Yes, I Finally Bought This Dividend King 👊🤘🏾🥂

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That’s how excited I felt when I bought shares of this fantastic business two weeks ago. It was somehow inevitable to buy shares of this dividend king and own it for a very, very long time. For three years I’ve watched the share price going up and down. But finally I laid my hands on this one. I’m talking about Johnson & Johnson (JNJ). The company with 135,000 employees who serve more than 1 billion patients each day.

I bought 9 stocks of Johnson & Johnson at a price of $128.22. At this price the stock yields 2.98%. They’re paying me $0.95 per quarter. So 9 shares equals a yearly $34.20. That’s certainly a nice yield and amount to begin with. It’s below my preferred step-in-yield of 4%, but J&J screams quality all over the place. So a lower yield is fine with me.

Their EPS (ttm) was $6.02 which means I bought the stock at a P/E (ttm) of 21.3 which seems on the high side. But J&J is also trading at approximately 15 times FY2019 earnings estimates of $8.60 per share. That’s more like a reasonable P/E.

They’ve increased their dividends for 57 in a row, which makes them a true dividend king. Another fun fact: JNJ has a streak of 35 consecutive years of adjusted operational earnings growth. Man, this is a high-quality business! In fact, the company is one of the only two companies with a AAA credit rating, the other one being Microsoft (MSFT). Their latest dividend raise was still a nice 5.6%. The 5-year yield on cost of JNJ sits around 3.85% according to GuruFocus.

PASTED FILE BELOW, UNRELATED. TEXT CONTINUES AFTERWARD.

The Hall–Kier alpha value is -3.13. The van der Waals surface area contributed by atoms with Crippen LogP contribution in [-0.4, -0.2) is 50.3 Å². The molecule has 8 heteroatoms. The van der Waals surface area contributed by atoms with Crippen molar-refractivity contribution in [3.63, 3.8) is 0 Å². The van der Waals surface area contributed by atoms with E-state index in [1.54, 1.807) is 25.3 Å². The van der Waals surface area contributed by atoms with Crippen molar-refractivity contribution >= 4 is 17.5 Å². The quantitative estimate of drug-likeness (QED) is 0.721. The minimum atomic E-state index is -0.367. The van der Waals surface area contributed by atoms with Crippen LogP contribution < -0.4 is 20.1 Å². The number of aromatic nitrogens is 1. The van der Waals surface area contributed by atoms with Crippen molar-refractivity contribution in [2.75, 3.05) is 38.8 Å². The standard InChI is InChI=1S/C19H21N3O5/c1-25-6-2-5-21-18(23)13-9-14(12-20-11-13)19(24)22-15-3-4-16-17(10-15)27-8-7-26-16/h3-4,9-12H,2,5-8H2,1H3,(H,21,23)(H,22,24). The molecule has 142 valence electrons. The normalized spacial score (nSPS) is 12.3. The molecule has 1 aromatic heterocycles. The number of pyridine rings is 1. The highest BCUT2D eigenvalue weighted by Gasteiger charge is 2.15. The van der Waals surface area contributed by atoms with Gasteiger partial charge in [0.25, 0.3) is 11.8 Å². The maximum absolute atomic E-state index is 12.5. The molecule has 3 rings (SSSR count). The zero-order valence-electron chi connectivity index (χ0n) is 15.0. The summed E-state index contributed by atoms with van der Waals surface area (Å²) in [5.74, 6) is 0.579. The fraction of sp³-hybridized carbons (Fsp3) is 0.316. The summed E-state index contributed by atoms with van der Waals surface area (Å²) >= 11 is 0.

The dividend payout ratio based on analysts consensus of earnings of $8.60 in 2019 and a ftm dividend of $3.80 comes down to 44%. This gives the company enough opportunities to continue increasing their dividends in the future. Over 20 years, they’ve managed to only increase their payout ratio about 10 percentage points. Talking about value creation and capital allocation! Many large and old corporations get inefficient along the way; they miss the boat, because they took things for granted for too long. But not with this giant: 25% of sales come from products launched in the past 5 years. That’s quite an achievement for such an established company.

GuruFocus states that the current return on capital (Joel Greenblatt) was 110.35%. This means the management of JNJ creates tremendous value for its shareholders. Their RoC is even ranked higher than 95% of the 1011 companies in the Drug Manufacturers industry. That is beyond comprehension, especially for such a large corporation. As a dividend growth investor I like dividend reliability and dividend growth. But, I also like to buy shares of better-than-average companies trading at below-average valuations. Buying JNJ at a forward P/E of 15, a RoC above 100% and a dividend yield of 3% means we’re into something good, folks.

In December 2018 the Board of Directors also announced they had authorized the repurchase of up to $5 billion of the company’s common stock.